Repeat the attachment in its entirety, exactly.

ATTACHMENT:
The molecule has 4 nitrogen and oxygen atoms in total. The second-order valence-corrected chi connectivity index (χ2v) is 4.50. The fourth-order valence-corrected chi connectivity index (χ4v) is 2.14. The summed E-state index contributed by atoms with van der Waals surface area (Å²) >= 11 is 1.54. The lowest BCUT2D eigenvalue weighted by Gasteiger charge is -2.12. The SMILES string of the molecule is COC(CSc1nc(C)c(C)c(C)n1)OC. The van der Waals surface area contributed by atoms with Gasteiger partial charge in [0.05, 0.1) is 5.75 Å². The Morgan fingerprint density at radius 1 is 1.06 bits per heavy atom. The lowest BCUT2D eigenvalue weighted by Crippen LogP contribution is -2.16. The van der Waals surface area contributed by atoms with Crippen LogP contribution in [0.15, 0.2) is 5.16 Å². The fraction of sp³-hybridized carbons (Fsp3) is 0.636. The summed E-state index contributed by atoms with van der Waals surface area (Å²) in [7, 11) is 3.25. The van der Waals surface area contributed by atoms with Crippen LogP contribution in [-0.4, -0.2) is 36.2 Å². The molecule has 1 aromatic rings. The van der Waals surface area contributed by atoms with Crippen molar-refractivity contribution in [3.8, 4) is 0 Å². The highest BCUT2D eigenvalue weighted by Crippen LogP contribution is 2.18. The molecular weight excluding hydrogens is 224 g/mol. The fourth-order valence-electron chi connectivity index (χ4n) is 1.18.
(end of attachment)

The molecule has 4 nitrogen and oxygen atoms in total. The second-order valence-corrected chi connectivity index (χ2v) is 4.50. The fourth-order valence-corrected chi connectivity index (χ4v) is 2.14. The summed E-state index contributed by atoms with van der Waals surface area (Å²) >= 11 is 1.54. The lowest BCUT2D eigenvalue weighted by Gasteiger charge is -2.12. The SMILES string of the molecule is COC(CSc1nc(C)c(C)c(C)n1)OC. The van der Waals surface area contributed by atoms with Gasteiger partial charge in [0.05, 0.1) is 5.75 Å². The Morgan fingerprint density at radius 1 is 1.06 bits per heavy atom. The lowest BCUT2D eigenvalue weighted by Crippen LogP contribution is -2.16. The van der Waals surface area contributed by atoms with Crippen LogP contribution in [0.15, 0.2) is 5.16 Å². The fraction of sp³-hybridized carbons (Fsp3) is 0.636. The summed E-state index contributed by atoms with van der Waals surface area (Å²) in [7, 11) is 3.25. The van der Waals surface area contributed by atoms with Crippen LogP contribution in [-0.4, -0.2) is 36.2 Å². The molecule has 1 aromatic rings. The van der Waals surface area contributed by atoms with Crippen molar-refractivity contribution in [3.8, 4) is 0 Å². The highest BCUT2D eigenvalue weighted by Crippen LogP contribution is 2.18. The molecular weight excluding hydrogens is 224 g/mol. The fourth-order valence-electron chi connectivity index (χ4n) is 1.18.